functrace [-hH] [-p PIDs] [-d secs] funcstring


This tool provides a quick way to capture the execution of kernel functions, showing basic details including as the process ID, timestamp, and calling function.

WARNING: This uses dynamic tracing of (what can be many) kernel functions, and could cause kernel panics or freezes. Test, and know what you are doing, before use.

Also beware of feedback loops: tracing tcp* functions over an ssh session, or writing ext4* functions to an ext4 file system. For the former, tcp trace data could be redirected to a file (as in the usage message). For the latter, trace to the screen or a different file system.

Since this uses ftrace, only the root user can use this tool.


FTRACE CONFIG, which you may already have enabled and available on recent kernels.


-d seconds

Set the duration of tracing, in seconds. Trace output will be buffered and printed at the end. This also reduces overheads by buffering in-kernel, instead of printing events as they occur.

The ftrace buffer has a fixed size per-CPU (see /sys/kernel/debug/tracing/buffer_size_kb). If you think events are missing, try increasing that size.


Print usage message.


Print column headers.

-p PID

Only trace kernel functions when this process ID is on-CPU.


A function name to trace, which may include file glob style wildcards ("*") at the beginning or ending of a string only. Eg, "vfs*" means match "vfs" followed by anything.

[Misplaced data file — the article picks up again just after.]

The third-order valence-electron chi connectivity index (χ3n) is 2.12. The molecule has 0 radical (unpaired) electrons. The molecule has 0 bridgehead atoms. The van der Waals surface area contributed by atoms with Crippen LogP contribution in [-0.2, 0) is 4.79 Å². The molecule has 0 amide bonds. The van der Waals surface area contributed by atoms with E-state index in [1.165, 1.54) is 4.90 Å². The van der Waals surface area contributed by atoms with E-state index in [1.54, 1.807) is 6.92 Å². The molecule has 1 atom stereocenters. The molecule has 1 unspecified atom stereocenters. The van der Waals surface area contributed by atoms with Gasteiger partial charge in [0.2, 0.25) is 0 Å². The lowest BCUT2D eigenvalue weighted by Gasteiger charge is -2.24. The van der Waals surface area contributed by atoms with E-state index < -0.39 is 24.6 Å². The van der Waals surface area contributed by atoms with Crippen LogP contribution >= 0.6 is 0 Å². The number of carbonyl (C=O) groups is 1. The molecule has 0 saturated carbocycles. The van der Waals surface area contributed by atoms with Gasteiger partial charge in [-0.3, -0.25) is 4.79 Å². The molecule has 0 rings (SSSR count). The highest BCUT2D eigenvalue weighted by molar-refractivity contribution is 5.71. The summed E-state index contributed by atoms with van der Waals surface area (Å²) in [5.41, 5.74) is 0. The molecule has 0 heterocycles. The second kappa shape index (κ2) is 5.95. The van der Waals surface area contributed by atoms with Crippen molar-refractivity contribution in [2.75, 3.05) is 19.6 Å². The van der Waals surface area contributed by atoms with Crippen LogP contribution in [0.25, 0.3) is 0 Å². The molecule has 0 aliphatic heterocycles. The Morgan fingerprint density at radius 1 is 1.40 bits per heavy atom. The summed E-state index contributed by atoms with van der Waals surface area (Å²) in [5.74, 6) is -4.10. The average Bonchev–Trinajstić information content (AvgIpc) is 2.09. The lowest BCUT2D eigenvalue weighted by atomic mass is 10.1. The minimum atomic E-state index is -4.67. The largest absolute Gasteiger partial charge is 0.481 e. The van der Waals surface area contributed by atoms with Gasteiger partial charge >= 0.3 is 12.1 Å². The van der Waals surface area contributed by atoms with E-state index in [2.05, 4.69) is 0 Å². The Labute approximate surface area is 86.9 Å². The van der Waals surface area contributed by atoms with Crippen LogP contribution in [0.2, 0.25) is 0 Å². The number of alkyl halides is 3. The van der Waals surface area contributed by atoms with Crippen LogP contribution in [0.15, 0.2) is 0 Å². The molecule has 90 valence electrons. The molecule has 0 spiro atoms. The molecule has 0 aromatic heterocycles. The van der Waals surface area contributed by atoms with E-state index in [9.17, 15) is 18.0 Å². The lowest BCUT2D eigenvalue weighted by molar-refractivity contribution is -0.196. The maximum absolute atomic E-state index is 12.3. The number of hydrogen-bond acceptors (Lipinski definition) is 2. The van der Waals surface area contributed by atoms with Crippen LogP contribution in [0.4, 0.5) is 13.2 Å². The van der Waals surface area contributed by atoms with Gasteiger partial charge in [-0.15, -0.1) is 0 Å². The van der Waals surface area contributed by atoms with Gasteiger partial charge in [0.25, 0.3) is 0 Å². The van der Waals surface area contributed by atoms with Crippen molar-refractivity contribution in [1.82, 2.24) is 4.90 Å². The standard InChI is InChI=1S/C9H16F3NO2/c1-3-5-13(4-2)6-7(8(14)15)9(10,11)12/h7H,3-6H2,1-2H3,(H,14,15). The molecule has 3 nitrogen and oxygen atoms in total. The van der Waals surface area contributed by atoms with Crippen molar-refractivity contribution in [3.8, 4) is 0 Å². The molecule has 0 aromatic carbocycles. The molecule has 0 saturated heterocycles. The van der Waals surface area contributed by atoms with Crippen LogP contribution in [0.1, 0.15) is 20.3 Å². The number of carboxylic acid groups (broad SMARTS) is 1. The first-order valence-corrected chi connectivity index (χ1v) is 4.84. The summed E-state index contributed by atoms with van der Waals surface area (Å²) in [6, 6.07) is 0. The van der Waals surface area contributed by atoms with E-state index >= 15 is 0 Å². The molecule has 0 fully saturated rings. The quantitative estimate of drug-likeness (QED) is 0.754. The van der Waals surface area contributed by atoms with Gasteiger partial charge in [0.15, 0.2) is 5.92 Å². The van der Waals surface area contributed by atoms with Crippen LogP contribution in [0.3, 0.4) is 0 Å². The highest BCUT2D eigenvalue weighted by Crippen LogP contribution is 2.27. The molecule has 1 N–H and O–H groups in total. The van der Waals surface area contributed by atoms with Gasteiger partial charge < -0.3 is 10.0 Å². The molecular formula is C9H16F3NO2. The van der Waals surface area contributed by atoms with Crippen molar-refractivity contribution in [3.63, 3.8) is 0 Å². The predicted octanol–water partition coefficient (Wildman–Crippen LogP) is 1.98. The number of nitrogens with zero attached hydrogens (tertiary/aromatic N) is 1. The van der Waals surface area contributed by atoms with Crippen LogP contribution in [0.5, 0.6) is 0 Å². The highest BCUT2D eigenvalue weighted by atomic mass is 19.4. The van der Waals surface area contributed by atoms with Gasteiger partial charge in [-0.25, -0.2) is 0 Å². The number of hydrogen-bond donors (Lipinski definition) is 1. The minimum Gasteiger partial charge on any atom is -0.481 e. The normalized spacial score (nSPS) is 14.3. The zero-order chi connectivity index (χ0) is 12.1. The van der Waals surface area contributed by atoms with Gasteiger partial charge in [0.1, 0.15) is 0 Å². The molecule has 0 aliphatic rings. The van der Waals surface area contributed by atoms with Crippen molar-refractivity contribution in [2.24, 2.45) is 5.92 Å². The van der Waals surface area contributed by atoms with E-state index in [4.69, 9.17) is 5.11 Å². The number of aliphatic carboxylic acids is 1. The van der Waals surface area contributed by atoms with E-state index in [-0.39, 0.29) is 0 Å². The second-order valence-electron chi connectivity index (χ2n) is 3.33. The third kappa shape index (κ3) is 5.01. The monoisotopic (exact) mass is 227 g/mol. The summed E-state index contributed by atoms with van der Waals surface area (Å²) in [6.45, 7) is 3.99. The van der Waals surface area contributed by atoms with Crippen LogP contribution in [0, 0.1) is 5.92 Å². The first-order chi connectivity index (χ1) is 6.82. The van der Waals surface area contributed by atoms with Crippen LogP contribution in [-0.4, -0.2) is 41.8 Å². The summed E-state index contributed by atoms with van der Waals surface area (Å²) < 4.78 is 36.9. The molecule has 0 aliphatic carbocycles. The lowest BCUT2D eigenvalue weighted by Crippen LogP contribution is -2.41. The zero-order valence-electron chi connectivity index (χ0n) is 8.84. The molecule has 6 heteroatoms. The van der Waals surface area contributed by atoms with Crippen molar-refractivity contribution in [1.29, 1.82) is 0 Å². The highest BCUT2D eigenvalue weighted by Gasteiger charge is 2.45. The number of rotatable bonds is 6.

Trace calls to do_nanosleep():

# functrace do_nanosleep

Trace calls to all kernel functions ending in "*sleep":

# functrace '*sleep'

Trace all "vfs*" kernel function calls for PID 198:

# functrace -p 198 'vfs*'

Trace all "tcp*" kernel function calls, and output to a file until Ctrl-C:

# functrace 'tcp*' > out

Trace all "tcp*" kernel function calls, output to a file, for 1 second (buffered):

# functrace -d 1 'tcp*' > out


The output format depends on the kernel version, and headings can be printed using -H. The format is the same as the ftrace function trace format, described in the kernel source under Documentation/trace/ftrace.txt.

Typical fields are:


The process name (which could include dashes), a dash, and the process ID.


The CPU ID, in brackets.


Kernel state flags. For example, on Linux 3.16 these are for irqs-off, need-resched, hardirq/softirq, and preempt-depth.


Time of event, in seconds.


Kernel function name.


This can generate a lot of trace data quickly, depending on the frequency of the traced events. Such data will cause performance overheads. This also works without buffering by default, printing function events as they happen (uses trace_pipe), context switching and consuming CPU to do so. If needed, you can try the "-d secs" option, which buffers events instead, reducing overhead. If you think the buffer option is losing events, try increasing the buffer size (buffer_size_kb).

It's a good idea to use funccount(8) first, which is lower overhead, to help you select which functions you may want to trace using functrace(8).


This is from the perf-tools collection:


Also look under the examples directory for a text file containing example usage, output, and commentary for this tool.




Unstable - in development.


Brendan Gregg

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